Floral chests of the Western Ghats still hold many more surprises

NEW SCENTS AND SIGHTS: The flowering plants of the genus Impatiens freshly discovered in the Wayanad Part of the Western Ghats. Photos: M.S. Swaminathan Research Foundation  

A recent study of the Wayanad part of the Western Ghats has once again proved that the biodiversity of the region is still not explored fully, with even higher plants waiting to be discovered.

In their latest trip, scientists from the M.S. Swaminathan Research Foundation here identified 2,100 flowering plants, seven of them fresh discoveries, including Impatiens veerapazhassi, Impatiens jenkurumbae, Impatiens malabarica and Impatiens meenae.

A species of the unique high-altitude Ceropegia and a genus in the milkweed family christened Ceropegia manohari; a wild yam named Dioscorea longitubosa, belonging to the genus Dioscorea; and a narrow-leaved under-shrub, called Memycylon wayanadense, belonging to the family of Melastomataceae, are the other new discoveries.

Miliusa wayanadica and Miliusa gokhalae, belonging to the Annonaceae family (custard apple family), and Oberonia swaminathanii of the orchid family were discovered in an exploration last year.

Scientists Ratheesh Narayanan, P. Sujanapal and V. Balakrishnan, assisted by five research scholars, conducted the study under the direction of N. Anilkumar, Director of the Foundation.

“Since the start of a floristic study in 1999 and a rare, endemic and threatened (RET) plant species study of Wayanad district five years ago, our scientists have identified 14 new species, six of which have been published, four accepted and the remaining are in publication,” Dr. Anilkumar told The Hindu.

This year's discoveries come in the second phase of a project on the RET plant species. They were financed by the Mumbai-based Sir Dorabji Tata Trust.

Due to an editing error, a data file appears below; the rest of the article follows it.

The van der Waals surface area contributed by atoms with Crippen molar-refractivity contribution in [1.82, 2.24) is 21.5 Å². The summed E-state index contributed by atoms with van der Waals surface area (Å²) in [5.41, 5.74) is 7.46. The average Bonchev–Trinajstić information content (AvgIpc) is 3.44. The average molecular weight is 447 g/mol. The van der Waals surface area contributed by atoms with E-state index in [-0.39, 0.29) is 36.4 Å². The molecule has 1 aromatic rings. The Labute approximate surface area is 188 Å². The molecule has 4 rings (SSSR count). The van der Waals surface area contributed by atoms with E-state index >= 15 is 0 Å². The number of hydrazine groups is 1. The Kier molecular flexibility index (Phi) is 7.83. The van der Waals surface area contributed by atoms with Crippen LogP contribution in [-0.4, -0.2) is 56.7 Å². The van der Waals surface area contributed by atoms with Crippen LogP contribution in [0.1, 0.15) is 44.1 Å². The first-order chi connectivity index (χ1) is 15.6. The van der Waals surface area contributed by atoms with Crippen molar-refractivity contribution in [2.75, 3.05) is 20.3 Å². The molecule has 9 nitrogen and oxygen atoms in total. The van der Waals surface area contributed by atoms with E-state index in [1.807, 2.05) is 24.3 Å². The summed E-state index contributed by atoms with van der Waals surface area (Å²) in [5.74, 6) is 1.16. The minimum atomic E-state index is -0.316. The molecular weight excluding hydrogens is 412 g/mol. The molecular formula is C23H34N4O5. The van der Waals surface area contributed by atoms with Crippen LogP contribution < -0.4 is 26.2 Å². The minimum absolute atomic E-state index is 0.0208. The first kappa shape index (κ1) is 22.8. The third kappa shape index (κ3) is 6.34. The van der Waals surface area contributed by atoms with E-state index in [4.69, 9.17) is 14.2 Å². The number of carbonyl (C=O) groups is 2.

Impatiens veerapazhassi was found in the Kurichiarmala range of forest. Others of the genus Impatiens were found from the sloppy forests in the Chembra peak in the South Wayanad forest division, Dr. Narayanan said.

The four species are of the ‘scapigerous' form, a rare group of Impatiens that appears immediately after rain and usually thrive for only a couple of months on dripping rocks or moss-covered tree trunks in evergreen forests. Twenty-two such species were reported from the Western Ghats and one from Sri Lanka, he said.

Christopher Grey Wilson, an expert from the Kew Gardens in London, had confirmed the status of the new Impatiens species.

Ceropegia manohari belongs to a rare plant group evoking scientific curiosity, with its many members endemic to the Western Ghats and having unusual flowers.

S.R. Yadav of the Kolhapur University, an expert in Indian species of Ceropegia, and David J. Goyder of Kew Herbarium, an expert in world Ceropegia, have confirmed its status.

Edible discovery

Wild yam Dioscorea longitubosa is found in the Muthanga range of forests in the Wayanad Wildlife Sanctuary. This is extremely rare in distribution and found only in the wet evergreen forests, normally an unusual habitat for wild yams. The new species serves as food for the forest-dwelling communities such as Kattunayakka. Paul Wilkin of Kew Herbarium, an expert in world Dioscorea, has confirmed its status.

Memycylon wayanadense, a narrow-leaved species, was discovered from the Kattimattom forest in the Vellarimala peak in the Mepadi range of forests. This species has been accepted for publication by Rheedia, a journal published by the India Association of Angiosperm Taxonomists. DNA studies done at the Tropical Botanical Garden and Research Institute, Thiruvananthapuram, revealed the taxonomic significance and supported the morphological evidence.

“Before we started this study, it was never expected that these many species are distributed in the Western Ghats as undiscovered, as it is one of the best-studied floristic regions of the country,” Dr. Anilkumar said.

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